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Military divorce and its complications in Tennessee

| Apr 10, 2015 | Military Divorce

In Tennessee, divorce cases may broadly be classified as fault or no fault cases. Fault cases generally include those where either party is accused of any form of misconduct. The no fault divorce cases are usually those in which there’s an irreconcilable difference between the spouses. Divorce cases include issues like child custody, visitation rights, child support, division of property and spousal support. But when it comes to military divorce cases, matters tend to get a little more complex.

There are laws that protect serving military personnel, even if they fail to respond to the divorce action and appear before the court due to military deployment. A soldier can complete the entire divorce process while being on deputation. But the grounds in which a divorce can be filed remain the same for both civilian and military divorces. More information about military divorces can be found from an earlier post on this blog.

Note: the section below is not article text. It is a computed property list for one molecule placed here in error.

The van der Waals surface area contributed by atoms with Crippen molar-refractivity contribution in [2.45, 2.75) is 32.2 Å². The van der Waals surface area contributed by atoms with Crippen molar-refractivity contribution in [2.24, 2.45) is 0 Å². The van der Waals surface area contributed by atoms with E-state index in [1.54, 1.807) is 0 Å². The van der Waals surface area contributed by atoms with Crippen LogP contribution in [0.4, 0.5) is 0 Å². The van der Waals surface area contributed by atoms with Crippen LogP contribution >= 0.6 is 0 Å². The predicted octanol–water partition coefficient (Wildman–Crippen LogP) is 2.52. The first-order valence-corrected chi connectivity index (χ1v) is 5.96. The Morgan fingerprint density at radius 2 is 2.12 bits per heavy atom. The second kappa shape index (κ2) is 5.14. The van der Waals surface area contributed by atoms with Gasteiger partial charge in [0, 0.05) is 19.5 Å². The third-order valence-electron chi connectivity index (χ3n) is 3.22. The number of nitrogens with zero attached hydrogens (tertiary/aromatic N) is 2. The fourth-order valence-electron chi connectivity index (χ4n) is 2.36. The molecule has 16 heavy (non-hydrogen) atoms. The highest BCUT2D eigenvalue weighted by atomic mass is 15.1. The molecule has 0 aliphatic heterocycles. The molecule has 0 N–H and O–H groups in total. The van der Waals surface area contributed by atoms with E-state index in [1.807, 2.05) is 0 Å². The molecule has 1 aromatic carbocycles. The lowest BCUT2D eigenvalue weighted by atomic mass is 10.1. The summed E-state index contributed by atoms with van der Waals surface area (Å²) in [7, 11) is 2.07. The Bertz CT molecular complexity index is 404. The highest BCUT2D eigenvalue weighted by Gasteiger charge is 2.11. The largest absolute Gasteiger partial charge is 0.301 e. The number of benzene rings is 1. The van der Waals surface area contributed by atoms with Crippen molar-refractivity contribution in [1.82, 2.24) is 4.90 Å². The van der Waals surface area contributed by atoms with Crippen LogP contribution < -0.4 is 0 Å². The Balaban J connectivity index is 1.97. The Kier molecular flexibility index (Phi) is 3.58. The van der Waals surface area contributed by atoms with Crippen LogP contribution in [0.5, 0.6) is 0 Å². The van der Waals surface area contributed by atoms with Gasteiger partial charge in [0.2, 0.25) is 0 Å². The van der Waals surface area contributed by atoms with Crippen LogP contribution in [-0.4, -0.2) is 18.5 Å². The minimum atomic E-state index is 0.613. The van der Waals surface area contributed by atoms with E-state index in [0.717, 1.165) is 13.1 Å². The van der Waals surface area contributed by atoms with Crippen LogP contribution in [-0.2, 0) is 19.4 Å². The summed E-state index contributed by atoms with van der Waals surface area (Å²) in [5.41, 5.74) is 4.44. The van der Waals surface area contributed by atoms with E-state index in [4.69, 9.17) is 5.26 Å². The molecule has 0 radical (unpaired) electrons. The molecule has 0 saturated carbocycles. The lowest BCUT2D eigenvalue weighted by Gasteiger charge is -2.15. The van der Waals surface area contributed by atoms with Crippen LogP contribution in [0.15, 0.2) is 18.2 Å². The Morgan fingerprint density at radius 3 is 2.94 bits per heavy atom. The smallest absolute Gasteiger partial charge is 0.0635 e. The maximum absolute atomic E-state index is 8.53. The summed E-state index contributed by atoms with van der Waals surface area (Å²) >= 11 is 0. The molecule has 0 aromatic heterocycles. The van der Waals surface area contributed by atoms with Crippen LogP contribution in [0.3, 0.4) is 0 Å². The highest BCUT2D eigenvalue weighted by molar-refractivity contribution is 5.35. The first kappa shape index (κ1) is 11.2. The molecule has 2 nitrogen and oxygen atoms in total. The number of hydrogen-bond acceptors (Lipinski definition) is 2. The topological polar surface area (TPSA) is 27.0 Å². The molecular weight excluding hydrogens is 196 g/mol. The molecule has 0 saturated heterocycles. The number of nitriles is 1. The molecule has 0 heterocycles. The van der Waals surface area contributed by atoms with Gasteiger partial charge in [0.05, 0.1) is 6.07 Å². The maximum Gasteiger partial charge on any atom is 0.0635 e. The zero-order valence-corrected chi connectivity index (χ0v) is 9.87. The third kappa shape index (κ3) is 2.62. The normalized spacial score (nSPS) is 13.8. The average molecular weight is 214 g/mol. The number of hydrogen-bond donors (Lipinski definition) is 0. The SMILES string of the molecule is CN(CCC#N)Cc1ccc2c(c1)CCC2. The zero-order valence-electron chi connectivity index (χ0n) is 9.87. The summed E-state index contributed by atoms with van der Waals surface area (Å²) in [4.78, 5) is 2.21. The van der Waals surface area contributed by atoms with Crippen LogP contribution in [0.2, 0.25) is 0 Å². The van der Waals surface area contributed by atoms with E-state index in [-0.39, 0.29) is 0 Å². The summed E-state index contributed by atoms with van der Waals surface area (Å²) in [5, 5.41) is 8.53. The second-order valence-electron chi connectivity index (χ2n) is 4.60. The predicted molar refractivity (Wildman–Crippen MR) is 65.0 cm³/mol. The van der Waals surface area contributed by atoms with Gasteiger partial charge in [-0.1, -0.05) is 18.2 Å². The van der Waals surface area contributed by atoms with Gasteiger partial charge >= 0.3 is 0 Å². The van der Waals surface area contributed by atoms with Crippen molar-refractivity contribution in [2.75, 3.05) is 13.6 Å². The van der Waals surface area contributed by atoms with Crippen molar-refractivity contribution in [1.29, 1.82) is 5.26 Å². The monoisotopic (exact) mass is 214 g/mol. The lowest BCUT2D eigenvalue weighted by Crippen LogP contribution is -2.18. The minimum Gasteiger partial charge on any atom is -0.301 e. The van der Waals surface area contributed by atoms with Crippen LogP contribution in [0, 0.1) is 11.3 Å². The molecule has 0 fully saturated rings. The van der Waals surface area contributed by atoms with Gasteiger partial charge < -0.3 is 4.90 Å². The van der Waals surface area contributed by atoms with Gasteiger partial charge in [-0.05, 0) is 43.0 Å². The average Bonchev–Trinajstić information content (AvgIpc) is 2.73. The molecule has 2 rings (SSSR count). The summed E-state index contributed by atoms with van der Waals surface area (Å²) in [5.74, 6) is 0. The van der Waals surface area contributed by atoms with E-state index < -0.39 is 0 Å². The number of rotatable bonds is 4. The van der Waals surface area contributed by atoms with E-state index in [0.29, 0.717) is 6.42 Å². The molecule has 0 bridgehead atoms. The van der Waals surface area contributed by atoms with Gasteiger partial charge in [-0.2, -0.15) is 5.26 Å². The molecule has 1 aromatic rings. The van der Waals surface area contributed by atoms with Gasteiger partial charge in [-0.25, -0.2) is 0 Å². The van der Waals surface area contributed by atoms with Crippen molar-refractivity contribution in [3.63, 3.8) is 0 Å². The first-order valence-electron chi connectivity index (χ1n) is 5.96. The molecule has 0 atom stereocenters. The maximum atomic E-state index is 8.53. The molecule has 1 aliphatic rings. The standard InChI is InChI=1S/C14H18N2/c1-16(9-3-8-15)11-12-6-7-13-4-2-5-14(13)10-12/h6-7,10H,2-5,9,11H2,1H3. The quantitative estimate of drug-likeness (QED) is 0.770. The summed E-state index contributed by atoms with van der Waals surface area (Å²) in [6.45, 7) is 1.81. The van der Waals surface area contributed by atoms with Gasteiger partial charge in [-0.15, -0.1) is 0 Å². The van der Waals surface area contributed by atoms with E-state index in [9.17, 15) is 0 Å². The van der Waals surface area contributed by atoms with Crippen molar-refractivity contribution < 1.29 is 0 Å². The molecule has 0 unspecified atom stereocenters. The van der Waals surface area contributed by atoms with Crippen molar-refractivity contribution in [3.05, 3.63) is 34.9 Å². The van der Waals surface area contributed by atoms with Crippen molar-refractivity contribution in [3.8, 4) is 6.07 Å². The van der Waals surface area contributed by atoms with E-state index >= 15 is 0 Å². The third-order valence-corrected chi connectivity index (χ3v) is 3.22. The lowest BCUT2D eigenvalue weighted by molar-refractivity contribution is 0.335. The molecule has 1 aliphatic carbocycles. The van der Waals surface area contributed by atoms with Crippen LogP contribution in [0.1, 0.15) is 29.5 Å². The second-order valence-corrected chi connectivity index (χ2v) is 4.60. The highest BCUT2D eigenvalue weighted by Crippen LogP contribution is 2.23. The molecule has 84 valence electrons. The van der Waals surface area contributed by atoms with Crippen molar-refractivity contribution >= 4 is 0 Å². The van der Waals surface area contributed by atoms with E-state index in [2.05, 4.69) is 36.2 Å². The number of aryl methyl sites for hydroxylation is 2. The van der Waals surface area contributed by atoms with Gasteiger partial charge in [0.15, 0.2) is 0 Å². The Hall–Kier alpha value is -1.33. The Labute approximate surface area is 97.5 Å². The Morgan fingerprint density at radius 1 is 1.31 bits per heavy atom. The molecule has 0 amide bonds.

To file a military divorce, either of the spouses must reside in Tennessee or be deployed there. According to the law in Tennessee, military retirement benefits fall under marital property and is subject to division after divorce. The share of the spouse may depend entirely on the length of the marriage and during this tenure, how many years were spent in active military services. But, the federal laws will not allow distribution of the military retirement benefit to the spouse unless they have been married for 10 years or longer while one spouse served actively in the military.

The child support or spouse support alimony may not exceed 60 percent of the military allowance. Spouses can seek help of civilian attorneys, and in case of a contested divorce, pay for the charges individually. Military divorce cases may bring into open unique issues that are very different from those in civilian divorce cases. An attorney who is experienced in handling complex military divorce cases may be consulted for a better understanding of this law.

Source:, “Tennessee Divorce Law,” Accessed on April 3, 2015


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